• “Folgers Coffee Classic Roast Singles - 19 ct”(barcode 7890045) is-a “Regular Ground Coffee”

  • “Regular Ground Coffee” is-a “Coffee”

  • “Coffee” is-a “Beverage”

  • “Beverage” is-a “General Grocery Item”


Taxonomy example

Taxonomy Example

……………………………………………………


Primitive association rules

Primitive Association Rules

  • Deals with the lowest level items of the taxonomy (most widely used)

  • Very well studied

    • Algorithms using Apriori principle

    • FP-Growth Algorithms

  • Steps

    • Large (frequent) itemset generation

    • Rule Generation


Frequent itemset generation apriori

Frequent Itemset Generation (Apriori)

Found to be Infrequent

Pruned supersets


Motivation

Many database scans for checking if the candidate itemsets are qualified (i.e. ≥ minsupport )

Reducing the database scans

FP-Growth: 2 scans

Association Graphs: 1 scan ?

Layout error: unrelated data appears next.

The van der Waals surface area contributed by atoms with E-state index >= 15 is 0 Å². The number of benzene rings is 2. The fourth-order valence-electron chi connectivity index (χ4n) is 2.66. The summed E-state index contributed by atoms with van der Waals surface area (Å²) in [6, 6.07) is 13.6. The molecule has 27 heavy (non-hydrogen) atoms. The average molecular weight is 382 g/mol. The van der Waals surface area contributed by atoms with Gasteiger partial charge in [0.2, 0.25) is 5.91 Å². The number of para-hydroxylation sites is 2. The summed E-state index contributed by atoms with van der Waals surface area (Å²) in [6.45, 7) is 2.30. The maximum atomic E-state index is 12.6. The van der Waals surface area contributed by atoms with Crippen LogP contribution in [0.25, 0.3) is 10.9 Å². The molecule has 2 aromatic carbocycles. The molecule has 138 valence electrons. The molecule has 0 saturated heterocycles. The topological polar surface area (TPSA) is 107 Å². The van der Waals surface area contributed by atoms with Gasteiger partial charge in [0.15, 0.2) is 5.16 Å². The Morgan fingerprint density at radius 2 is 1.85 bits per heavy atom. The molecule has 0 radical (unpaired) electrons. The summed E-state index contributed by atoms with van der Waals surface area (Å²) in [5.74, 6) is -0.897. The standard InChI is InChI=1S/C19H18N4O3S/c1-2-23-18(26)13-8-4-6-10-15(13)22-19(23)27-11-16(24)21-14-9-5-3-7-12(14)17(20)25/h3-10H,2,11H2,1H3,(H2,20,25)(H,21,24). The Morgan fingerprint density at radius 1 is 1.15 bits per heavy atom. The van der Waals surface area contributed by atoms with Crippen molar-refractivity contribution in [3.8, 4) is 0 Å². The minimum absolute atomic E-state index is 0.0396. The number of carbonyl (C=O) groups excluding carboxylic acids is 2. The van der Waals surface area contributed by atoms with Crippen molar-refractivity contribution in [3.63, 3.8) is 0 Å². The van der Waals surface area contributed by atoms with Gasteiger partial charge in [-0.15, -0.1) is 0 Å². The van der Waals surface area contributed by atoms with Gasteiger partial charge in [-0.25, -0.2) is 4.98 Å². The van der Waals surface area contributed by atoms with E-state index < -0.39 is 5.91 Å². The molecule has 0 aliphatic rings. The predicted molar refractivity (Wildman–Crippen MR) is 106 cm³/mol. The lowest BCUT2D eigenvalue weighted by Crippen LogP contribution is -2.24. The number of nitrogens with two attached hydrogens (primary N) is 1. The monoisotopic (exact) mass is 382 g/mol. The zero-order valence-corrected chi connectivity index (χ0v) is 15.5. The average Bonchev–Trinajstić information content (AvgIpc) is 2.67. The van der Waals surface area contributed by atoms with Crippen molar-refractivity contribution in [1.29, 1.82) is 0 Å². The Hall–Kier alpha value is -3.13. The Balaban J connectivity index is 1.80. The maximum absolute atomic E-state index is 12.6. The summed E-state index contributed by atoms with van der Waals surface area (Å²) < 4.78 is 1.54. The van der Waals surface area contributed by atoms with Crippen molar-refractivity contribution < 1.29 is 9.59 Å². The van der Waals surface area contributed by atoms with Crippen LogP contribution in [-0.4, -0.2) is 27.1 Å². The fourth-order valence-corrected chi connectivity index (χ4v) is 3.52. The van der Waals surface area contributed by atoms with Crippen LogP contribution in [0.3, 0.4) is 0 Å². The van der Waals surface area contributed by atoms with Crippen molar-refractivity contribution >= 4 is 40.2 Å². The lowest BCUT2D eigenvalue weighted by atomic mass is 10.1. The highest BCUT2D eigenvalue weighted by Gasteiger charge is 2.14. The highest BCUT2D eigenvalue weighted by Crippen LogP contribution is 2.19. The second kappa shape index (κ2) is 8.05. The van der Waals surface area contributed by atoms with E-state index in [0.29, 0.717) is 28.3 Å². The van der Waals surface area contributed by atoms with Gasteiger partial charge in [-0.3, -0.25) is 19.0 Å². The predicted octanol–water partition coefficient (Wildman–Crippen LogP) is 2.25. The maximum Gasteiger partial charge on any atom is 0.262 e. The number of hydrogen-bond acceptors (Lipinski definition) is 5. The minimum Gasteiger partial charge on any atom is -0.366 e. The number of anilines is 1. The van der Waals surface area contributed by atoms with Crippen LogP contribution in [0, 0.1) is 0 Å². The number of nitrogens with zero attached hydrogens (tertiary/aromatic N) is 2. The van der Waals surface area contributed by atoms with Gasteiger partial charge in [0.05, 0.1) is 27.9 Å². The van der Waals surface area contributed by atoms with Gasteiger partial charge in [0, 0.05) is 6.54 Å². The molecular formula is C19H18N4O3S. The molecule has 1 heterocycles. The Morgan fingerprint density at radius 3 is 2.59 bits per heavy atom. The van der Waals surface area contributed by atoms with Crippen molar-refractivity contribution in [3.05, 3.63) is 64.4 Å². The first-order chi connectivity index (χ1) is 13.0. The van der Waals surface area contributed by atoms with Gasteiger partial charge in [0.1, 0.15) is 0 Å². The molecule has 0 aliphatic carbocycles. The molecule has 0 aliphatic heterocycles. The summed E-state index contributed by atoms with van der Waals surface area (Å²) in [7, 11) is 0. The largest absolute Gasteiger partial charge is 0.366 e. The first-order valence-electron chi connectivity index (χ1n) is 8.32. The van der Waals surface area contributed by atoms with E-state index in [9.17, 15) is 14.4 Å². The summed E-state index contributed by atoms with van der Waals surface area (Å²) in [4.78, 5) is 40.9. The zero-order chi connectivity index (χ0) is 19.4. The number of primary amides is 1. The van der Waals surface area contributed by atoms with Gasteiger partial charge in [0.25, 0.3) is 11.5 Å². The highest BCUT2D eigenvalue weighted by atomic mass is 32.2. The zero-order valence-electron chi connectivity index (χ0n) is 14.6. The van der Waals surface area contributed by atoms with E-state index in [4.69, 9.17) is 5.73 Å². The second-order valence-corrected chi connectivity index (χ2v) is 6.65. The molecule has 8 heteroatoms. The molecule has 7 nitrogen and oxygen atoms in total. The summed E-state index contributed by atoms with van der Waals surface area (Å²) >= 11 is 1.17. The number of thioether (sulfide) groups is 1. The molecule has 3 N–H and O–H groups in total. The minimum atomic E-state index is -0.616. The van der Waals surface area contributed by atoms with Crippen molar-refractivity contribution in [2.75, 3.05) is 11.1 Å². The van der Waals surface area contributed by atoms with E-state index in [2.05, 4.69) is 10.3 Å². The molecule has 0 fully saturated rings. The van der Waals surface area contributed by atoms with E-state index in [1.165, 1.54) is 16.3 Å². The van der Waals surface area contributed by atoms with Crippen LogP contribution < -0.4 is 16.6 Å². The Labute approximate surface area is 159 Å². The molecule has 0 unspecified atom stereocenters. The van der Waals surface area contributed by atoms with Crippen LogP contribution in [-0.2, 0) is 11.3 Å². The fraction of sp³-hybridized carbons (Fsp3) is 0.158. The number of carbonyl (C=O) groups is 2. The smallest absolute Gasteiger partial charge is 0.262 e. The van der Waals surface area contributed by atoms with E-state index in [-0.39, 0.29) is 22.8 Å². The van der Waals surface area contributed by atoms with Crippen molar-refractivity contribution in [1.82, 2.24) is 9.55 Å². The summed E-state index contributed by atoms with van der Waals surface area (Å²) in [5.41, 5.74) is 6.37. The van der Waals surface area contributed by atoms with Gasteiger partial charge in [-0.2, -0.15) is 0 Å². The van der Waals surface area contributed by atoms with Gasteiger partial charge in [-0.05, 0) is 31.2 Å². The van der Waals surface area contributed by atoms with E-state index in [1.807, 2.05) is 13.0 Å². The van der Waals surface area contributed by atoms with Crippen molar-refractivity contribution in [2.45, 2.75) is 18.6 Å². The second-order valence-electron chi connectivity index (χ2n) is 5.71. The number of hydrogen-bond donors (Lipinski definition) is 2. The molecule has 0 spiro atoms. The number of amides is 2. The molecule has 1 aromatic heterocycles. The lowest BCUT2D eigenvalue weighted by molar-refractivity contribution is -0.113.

Motivation


Mining primitive association rules

Mining Primitive Association Rules

Create Bit Vectors

Number the Attributes

A:1D:4

B:2E:5

C:3


Bit vectors column store

This is a column store (as opposed to a row store)

Read Efficient

Row stores are write efficient

For an item or itemset a 64 bit processor can count the support count of 64 rows in one instruction only

Logical AND, OR

minsupport = 50% (2 transactions)

Is item 1 (column A) frequent ? Yes

Bit Vectors (Column Store)

Is the itemset {1, 3} frequent?

Yes

=


Association graph construction

Association Graph Construction

Property 1:The support for the itemset {i1, i2, …, ik} is the number of 1s in BVi1∧ BVi2 … ∧ BVik, where the notation “∧” is a logical AND operator

ACG: Association Graph Construction:For every two large items i and j ( i < j), if the number of 1s in BVi∧ BVj achieves the user-specified minimum support, a directed edge from item i to item j is created (The Association Graph is a Directed Acyclic Graph. Proven in Appendix A). Also, itemset (i, j) is a large 2 - itemset


Association graphs

Example 1:

1

5

2

4

3


Association graphs

Lemma 1: If an itemset is not a large itemset, then any itemset which contains this itemset cannot be a large itemset (Proof: Apriori principle)

Lemma 2: For a large itemset (i1, i2, …, ik), if there is no directed edge from ik to an item v, then itemset (i1, i2, …, ik, v) cannot be a large itemset